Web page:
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They call it puppy love: Lockdown Britain sees surge in demand for dogs

 

Reuters

London, United Kingdom  /  Thu, June 11, 2020  /  10:08 am
They call it puppy love: Lockdown Britain sees surge in demand for dogs

Siberian Husky breeder Christine Biddlecombe poses for a photograph with her five-week-old puppies at her home, in Tonbridge, Britain, on June 4, 2020. (REUTERS/Peter Nicholls)

British breeders of puppies have seen a huge surge in demand for dogs during the lockdown and now fear that many families will give them up once they realize the scale of the responsibility ahead.

Millions of Britons have spent almost three months largely confined to their homes to counter the spread of COVID-19, a time when the Kennel Club group has seen a 180 percent rise on last year in inquiries from people wanting to buy dogs.

Many breeders are worried that some Britons may be wanting to buy a puppy to keep the children entertained without realizing the time, money and effort that goes into maintaining a dog over its lifetime.

Fearful that some dogs could be handed in to rescue centers once life returns to normal, breeders are seeking as much information as possible on potential new owners and rejecting those inquiries that do not appear to have been thought through.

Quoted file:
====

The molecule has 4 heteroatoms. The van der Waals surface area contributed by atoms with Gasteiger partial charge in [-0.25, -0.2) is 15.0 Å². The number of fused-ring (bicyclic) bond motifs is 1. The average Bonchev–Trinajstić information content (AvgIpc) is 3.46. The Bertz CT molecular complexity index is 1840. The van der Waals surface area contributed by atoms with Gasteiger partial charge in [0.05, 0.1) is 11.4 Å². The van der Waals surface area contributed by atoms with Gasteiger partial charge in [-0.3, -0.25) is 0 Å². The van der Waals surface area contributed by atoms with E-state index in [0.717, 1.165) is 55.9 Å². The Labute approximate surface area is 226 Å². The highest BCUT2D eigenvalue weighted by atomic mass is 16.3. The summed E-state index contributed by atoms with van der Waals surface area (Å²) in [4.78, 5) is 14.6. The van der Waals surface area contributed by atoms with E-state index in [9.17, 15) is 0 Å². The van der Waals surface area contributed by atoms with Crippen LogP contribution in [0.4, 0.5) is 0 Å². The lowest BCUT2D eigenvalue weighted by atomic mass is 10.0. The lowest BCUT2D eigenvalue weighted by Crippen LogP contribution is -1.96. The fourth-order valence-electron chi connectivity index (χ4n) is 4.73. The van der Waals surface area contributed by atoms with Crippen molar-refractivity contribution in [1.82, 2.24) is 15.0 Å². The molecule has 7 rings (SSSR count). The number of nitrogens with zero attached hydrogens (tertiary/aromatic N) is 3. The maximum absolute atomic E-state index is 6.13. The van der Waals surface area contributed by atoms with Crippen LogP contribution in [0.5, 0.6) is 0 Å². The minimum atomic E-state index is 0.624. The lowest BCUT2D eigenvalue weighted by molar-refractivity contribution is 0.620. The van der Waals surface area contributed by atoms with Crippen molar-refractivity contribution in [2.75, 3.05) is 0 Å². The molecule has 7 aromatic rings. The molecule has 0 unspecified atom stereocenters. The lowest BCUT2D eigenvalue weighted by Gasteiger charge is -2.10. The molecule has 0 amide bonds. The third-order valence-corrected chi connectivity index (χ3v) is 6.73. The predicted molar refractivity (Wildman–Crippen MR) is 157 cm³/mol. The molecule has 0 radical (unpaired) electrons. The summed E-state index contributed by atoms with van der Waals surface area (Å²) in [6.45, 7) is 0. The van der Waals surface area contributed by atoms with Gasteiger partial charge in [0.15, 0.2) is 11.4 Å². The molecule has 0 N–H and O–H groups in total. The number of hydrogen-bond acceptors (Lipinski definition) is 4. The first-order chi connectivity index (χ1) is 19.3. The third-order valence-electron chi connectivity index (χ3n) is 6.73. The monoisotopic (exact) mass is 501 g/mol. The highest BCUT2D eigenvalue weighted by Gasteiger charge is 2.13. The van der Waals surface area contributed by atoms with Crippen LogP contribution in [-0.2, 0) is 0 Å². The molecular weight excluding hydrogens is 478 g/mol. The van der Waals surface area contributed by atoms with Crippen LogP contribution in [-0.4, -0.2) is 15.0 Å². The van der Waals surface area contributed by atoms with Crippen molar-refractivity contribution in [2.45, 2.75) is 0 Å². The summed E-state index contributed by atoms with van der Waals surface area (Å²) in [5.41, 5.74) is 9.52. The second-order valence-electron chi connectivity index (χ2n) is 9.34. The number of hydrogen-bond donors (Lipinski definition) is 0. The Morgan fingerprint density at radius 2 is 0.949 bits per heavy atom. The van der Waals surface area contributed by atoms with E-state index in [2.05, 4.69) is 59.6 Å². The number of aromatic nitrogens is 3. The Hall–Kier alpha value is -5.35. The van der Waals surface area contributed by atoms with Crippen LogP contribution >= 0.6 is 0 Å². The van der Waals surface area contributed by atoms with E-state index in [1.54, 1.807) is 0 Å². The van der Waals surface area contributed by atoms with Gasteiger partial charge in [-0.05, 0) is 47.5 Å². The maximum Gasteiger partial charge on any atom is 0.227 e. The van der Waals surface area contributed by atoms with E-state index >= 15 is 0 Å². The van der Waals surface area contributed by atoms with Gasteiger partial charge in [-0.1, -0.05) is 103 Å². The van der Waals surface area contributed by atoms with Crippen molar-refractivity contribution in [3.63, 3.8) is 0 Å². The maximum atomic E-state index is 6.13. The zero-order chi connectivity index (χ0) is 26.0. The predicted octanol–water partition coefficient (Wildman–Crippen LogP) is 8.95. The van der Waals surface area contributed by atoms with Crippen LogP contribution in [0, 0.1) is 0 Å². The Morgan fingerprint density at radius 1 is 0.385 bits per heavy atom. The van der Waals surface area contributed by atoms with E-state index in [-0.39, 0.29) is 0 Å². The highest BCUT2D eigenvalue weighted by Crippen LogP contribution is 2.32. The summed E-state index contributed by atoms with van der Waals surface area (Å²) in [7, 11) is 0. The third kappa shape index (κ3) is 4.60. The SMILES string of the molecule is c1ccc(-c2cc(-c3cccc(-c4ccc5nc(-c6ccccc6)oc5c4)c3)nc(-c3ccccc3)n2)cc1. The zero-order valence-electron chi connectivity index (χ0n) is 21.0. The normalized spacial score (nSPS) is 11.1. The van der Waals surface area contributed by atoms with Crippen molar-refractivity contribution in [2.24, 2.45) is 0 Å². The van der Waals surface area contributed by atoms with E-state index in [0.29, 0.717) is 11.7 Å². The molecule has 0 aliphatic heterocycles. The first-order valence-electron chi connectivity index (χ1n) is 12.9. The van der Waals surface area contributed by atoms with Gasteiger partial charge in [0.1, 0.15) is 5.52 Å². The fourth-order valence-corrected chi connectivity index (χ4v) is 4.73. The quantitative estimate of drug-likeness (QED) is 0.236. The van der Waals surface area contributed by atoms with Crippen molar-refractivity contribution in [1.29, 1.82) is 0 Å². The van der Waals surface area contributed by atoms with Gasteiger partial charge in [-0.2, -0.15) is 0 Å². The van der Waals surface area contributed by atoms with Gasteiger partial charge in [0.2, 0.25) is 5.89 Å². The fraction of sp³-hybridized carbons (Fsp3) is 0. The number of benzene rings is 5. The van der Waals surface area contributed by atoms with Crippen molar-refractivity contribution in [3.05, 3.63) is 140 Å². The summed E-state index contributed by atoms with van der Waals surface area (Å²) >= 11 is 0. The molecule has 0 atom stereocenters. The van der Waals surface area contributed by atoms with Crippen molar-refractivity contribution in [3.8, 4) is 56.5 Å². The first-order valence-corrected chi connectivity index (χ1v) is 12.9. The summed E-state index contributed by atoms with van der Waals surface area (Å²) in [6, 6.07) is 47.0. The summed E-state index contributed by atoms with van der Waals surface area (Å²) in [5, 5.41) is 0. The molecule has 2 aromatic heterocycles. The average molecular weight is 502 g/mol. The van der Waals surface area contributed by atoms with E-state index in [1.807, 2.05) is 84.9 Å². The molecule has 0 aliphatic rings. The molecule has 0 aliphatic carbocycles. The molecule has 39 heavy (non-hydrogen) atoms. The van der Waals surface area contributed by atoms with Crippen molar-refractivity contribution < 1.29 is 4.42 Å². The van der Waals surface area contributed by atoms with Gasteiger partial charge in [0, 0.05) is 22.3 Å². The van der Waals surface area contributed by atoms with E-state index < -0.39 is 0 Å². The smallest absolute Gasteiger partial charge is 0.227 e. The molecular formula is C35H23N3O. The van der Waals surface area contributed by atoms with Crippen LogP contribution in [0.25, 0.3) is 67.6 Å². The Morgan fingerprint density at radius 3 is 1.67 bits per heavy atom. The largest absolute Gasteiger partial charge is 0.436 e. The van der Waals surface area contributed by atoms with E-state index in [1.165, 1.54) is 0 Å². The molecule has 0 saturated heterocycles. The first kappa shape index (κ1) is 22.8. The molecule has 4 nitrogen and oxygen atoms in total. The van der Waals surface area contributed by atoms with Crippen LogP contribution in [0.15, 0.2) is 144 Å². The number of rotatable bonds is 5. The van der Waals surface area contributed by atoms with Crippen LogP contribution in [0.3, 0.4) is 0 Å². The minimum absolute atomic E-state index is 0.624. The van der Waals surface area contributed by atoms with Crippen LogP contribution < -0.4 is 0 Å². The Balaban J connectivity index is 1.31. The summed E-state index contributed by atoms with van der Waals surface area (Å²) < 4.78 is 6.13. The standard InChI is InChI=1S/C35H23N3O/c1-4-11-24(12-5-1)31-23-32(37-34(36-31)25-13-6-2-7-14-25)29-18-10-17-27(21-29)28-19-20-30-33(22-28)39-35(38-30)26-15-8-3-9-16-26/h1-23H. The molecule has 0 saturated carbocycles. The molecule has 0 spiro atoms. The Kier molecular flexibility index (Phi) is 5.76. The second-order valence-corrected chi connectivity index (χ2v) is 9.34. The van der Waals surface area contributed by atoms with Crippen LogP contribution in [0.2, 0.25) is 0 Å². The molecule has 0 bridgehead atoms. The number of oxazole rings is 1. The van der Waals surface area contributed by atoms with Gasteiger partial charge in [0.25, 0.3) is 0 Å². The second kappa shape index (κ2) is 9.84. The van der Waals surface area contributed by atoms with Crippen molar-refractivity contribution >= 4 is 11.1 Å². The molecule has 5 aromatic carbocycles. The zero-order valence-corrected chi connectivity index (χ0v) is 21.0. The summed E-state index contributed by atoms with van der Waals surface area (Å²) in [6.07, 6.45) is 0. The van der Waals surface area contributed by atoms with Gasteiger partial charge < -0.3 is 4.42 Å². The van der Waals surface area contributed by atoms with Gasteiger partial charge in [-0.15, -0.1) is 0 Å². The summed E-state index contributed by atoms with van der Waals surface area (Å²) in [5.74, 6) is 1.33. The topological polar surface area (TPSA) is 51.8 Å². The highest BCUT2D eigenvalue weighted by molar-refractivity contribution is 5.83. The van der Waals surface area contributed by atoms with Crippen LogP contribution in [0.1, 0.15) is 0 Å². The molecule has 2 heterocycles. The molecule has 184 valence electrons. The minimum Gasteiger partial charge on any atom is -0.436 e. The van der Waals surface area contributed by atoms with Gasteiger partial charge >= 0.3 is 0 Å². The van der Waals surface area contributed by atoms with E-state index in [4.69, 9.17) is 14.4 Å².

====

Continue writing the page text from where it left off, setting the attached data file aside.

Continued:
"Generally it's 'I want a blue-eyed, black and white Siberian. I want a boy, how much is it and can I collect it tomorrow?'" said Christine Biddlecombe who breeds Siberian Husky dogs with her husband Stephen.

Read also: Locked-down Brits seek creature comfort

They have gone from having one or two inquiries a week via the Kennel Club to receiving three or four a day, with some even arriving in the early hours of the morning.

Jenny Campbell, a breeder in Suffolk in eastern England, said most breeders were cautious.

"This is a lifetime decision, not just a COVID decision," she added.

Britain is a nation of dog-lovers, from the Queen and her corgis to Prime Minister Boris Johnson's Jack Russell.

The Kennel Club's Bill Lambert said some breeders had hiked their prices and he worried that buyers would look abroad where welfare standards can be lower. 

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